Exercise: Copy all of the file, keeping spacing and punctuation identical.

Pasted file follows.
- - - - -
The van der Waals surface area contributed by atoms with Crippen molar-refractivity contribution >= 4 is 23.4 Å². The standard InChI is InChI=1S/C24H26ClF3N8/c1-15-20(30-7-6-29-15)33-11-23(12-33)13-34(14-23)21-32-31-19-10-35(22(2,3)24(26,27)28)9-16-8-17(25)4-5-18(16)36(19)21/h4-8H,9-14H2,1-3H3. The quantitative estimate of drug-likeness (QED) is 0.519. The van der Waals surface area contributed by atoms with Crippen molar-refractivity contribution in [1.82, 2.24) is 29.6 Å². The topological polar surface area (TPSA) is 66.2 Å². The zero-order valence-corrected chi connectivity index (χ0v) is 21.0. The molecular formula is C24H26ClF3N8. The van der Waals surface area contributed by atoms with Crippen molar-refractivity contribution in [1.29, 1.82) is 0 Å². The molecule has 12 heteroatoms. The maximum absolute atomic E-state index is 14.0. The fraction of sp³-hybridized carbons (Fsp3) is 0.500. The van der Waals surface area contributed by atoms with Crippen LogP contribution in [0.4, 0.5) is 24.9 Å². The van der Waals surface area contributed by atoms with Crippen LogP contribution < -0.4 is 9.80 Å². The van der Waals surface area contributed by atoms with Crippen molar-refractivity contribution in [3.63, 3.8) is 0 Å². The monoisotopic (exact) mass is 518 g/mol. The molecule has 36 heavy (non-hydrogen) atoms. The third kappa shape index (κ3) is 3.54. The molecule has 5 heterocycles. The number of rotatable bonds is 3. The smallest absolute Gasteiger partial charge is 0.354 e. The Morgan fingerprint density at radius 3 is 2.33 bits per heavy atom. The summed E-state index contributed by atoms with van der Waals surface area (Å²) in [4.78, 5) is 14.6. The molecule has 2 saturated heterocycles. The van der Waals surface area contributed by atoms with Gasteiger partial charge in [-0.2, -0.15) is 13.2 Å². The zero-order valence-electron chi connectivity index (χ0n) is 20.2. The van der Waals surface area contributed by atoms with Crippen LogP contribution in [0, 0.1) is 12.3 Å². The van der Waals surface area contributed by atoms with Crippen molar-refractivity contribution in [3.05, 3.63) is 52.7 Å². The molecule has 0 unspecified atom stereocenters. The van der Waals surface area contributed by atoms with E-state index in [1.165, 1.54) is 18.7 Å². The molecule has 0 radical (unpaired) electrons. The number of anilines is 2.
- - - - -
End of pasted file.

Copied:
The van der Waals surface area contributed by atoms with Crippen molar-refractivity contribution >= 4 is 23.4 Å². The standard InChI is InChI=1S/C24H26ClF3N8/c1-15-20(30-7-6-29-15)33-11-23(12-33)13-34(14-23)21-32-31-19-10-35(22(2,3)24(26,27)28)9-16-8-17(25)4-5-18(16)36(19)21/h4-8H,9-14H2,1-3H3. The quantitative estimate of drug-likeness (QED) is 0.519. The van der Waals surface area contributed by atoms with Crippen molar-refractivity contribution in [1.82, 2.24) is 29.6 Å². The topological polar surface area (TPSA) is 66.2 Å². The zero-order valence-corrected chi connectivity index (χ0v) is 21.0. The molecular formula is C24H26ClF3N8. The van der Waals surface area contributed by atoms with Crippen molar-refractivity contribution in [1.29, 1.82) is 0 Å². The molecule has 12 heteroatoms. The maximum absolute atomic E-state index is 14.0. The fraction of sp³-hybridized carbons (Fsp3) is 0.500. The van der Waals surface area contributed by atoms with Crippen LogP contribution in [0.4, 0.5) is 24.9 Å². The van der Waals surface area contributed by atoms with Crippen LogP contribution < -0.4 is 9.80 Å². The van der Waals surface area contributed by atoms with Crippen molar-refractivity contribution in [3.63, 3.8) is 0 Å². The monoisotopic (exact) mass is 518 g/mol. The molecule has 36 heavy (non-hydrogen) atoms. The third kappa shape index (κ3) is 3.54. The molecule has 5 heterocycles. The number of rotatable bonds is 3. The smallest absolute Gasteiger partial charge is 0.354 e. The Morgan fingerprint density at radius 3 is 2.33 bits per heavy atom. The summed E-state index contributed by atoms with van der Waals surface area (Å²) in [4.78, 5) is 14.6. The molecule has 2 saturated heterocycles. The van der Waals surface area contributed by atoms with Gasteiger partial charge in [-0.2, -0.15) is 13.2 Å². The zero-order valence-electron chi connectivity index (χ0n) is 20.2. The van der Waals surface area contributed by atoms with Crippen LogP contribution in [0, 0.1) is 12.3 Å². The van der Waals surface area contributed by atoms with Crippen molar-refractivity contribution in [3.05, 3.63) is 52.7 Å². The molecule has 0 unspecified atom stereocenters. The van der Waals surface area contributed by atoms with E-state index in [1.165, 1.54) is 18.7 Å². The molecule has 0 radical (unpaired) electrons. The number of anilines is 2.